Charlie attended Catholic Schools including the same high school as his dad; a magnet Jesuit school in Manhattan in NY. He then attended Washington University for undergrad and U. Penn for graduate/medical school where we met. Both of his parents attended Rutgers for some of their graduate work and his dad was a Professor of Pharmacology for much of the time Charlie was growing-up.
I have 6 cousins on my dad's side all much older than me and 4 on my mom's all of whom live in Belgium. So I grew up with the interesting experience of the cousins closest in age lived the furthest away ~ and vice versa. Though having older cousins had its advantages; one of my favorite memories is of a special day with one of my 'big' cousins; he first took me to the aquarium in Boston and then Orchard House the home of Louisa May Alcott where she wrote Little Women.
My husband has two cousins on both sides of his family. For much of his childhood he and his sister spent summers with his maternal grandparents and with the cousins who lived next door. Our kids have 2 cousins on their dad's side and 5 on mine.
Day 22: Famous Members
Today's prompt was about famous members of your family; one of my cousins plays in a Jazz group well known in his area, the son of another cousin is gaining national recognition in collegiate cross country biking. My husband's area of research is bio-informatics and as electronic medical records become more common he has been invited to speak at various hospitals. My sister's 5th book is about to be released, her fourth reached the best-seller list in USA today.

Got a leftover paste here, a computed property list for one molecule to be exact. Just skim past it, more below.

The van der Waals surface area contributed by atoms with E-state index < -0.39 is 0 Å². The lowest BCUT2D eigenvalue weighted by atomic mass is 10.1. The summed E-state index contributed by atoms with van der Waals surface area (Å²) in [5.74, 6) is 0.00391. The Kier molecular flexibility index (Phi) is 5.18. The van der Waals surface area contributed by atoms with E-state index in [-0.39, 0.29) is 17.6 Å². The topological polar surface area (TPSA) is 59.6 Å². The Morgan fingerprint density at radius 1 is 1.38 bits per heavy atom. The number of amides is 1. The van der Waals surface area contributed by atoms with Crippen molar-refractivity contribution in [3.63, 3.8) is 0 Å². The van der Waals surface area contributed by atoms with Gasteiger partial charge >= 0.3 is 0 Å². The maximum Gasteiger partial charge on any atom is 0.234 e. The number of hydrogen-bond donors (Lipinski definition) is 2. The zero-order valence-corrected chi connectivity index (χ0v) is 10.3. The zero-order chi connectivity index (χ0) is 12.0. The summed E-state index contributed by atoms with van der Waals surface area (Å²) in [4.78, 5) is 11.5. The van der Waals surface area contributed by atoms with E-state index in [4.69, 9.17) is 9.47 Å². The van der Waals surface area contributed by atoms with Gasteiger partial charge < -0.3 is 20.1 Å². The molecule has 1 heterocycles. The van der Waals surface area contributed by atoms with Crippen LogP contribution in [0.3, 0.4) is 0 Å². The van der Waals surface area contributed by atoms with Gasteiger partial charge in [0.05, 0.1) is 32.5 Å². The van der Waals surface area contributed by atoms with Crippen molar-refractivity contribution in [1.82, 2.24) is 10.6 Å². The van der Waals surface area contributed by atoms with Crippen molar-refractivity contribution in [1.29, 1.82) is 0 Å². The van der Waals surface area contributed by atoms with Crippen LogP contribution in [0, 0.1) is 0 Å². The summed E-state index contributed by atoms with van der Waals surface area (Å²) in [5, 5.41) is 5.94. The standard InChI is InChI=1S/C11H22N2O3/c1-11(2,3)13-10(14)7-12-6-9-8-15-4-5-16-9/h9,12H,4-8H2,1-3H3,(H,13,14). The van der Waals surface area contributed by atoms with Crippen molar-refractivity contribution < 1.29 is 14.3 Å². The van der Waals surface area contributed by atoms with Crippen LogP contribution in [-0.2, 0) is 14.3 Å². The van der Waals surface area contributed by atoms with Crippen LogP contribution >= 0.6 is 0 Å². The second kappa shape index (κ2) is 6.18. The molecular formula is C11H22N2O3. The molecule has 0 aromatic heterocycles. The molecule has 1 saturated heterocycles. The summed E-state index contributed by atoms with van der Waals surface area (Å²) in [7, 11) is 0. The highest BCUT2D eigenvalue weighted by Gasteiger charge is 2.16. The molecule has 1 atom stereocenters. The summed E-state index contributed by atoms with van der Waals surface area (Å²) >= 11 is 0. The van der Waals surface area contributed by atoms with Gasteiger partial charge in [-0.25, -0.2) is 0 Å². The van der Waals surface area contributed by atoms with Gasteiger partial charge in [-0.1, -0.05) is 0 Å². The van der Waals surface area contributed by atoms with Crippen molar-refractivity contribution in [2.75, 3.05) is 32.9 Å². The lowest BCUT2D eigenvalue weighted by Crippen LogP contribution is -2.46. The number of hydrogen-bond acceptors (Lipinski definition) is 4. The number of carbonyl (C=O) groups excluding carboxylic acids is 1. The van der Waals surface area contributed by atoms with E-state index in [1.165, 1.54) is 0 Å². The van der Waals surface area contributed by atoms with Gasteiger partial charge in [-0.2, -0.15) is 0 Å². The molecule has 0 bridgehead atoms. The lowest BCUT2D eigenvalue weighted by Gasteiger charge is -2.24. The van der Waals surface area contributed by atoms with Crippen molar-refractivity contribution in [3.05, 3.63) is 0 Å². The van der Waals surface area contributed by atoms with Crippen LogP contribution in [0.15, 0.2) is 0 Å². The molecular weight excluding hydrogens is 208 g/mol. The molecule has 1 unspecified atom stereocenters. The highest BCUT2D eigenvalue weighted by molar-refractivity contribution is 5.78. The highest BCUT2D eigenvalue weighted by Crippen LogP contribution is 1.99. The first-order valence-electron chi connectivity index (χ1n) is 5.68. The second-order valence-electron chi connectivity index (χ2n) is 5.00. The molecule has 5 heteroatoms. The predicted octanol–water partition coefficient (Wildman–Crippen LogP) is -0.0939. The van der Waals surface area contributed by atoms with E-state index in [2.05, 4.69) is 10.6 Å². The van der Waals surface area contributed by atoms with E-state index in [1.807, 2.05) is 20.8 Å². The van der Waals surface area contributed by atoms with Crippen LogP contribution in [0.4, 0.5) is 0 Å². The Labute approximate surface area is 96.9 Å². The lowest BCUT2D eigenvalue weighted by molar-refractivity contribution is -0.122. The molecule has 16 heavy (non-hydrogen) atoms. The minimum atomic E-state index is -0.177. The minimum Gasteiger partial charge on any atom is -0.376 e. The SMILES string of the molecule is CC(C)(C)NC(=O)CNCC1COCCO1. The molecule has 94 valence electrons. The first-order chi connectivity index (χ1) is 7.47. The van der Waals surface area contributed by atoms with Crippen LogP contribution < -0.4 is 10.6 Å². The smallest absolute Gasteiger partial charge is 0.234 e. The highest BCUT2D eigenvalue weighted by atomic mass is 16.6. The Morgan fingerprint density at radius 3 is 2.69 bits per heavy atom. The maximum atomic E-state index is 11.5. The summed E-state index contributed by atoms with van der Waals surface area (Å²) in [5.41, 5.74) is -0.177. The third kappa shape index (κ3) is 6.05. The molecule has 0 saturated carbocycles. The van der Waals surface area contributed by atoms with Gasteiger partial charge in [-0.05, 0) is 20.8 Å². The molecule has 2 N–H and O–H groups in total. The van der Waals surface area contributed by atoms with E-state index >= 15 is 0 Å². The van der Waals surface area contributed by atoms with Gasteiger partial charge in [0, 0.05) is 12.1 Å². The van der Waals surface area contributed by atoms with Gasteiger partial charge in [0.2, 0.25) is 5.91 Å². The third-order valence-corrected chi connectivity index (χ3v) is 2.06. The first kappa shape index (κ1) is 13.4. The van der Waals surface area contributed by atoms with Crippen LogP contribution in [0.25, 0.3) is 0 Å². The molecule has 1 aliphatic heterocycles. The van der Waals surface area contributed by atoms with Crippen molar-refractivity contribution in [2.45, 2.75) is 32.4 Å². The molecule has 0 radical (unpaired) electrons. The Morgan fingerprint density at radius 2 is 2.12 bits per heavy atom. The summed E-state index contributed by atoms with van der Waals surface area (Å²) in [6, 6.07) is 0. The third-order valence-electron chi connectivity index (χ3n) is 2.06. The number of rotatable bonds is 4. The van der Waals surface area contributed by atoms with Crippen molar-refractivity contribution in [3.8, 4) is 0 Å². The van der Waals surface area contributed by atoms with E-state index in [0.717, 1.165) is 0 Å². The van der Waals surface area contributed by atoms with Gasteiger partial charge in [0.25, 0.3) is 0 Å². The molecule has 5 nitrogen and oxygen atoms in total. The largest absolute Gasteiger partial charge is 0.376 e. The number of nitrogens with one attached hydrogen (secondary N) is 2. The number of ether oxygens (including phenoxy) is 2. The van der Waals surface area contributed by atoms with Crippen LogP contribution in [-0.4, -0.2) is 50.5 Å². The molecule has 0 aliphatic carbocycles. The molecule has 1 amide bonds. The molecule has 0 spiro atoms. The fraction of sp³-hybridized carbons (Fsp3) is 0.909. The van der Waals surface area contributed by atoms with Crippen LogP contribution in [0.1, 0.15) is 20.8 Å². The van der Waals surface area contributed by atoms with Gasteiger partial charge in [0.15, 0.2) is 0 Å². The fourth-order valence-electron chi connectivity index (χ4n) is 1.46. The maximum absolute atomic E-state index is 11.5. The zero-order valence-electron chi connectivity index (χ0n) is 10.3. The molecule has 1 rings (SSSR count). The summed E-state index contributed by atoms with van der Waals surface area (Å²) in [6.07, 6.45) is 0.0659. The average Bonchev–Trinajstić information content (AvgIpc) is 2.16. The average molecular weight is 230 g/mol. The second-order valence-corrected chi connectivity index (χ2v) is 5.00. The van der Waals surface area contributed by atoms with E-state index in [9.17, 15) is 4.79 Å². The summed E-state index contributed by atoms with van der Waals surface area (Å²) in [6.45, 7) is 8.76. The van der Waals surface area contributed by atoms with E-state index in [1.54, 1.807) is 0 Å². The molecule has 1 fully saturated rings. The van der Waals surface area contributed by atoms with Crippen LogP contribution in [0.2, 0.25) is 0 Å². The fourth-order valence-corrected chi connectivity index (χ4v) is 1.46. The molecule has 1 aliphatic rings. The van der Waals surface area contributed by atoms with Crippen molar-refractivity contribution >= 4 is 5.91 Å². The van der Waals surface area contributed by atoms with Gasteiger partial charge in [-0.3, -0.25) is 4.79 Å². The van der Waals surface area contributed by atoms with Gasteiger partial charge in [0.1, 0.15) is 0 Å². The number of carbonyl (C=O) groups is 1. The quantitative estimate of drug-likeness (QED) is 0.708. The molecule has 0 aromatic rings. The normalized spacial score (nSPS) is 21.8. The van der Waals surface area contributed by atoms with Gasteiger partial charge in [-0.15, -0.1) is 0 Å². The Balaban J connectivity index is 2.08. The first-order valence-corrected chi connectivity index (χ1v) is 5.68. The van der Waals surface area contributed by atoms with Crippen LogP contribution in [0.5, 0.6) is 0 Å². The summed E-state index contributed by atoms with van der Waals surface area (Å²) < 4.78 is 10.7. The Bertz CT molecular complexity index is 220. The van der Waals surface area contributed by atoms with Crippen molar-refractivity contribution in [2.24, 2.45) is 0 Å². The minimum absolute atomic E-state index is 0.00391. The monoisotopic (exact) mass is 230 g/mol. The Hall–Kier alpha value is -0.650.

I have 3 siblings; 2 younger sisters and a much older half brother. My half-brother is almost 17 years older than me and so has been a wonderful if sporadic presence in my life. Most recently he thru-hiked the Appalachian Trail the summer of 2010 and 2011, and both times came off the trail by me in Pennsylvania to make use of our shower, washer & dryer and catch-up on life.
My sisters and I have had the usual ~ fought our way thru childhood, become good friends in adulthood relationship. They both live in VA within a miles of each other and have 2 and 3 kids respectively. Charlie has one sister with whom I also have a good relationship. She and her husband have two kids, one of whom is only 9 days younger than Lisbeth; they live in MA but the sister/cousins have a blast whenever we are able to all get together.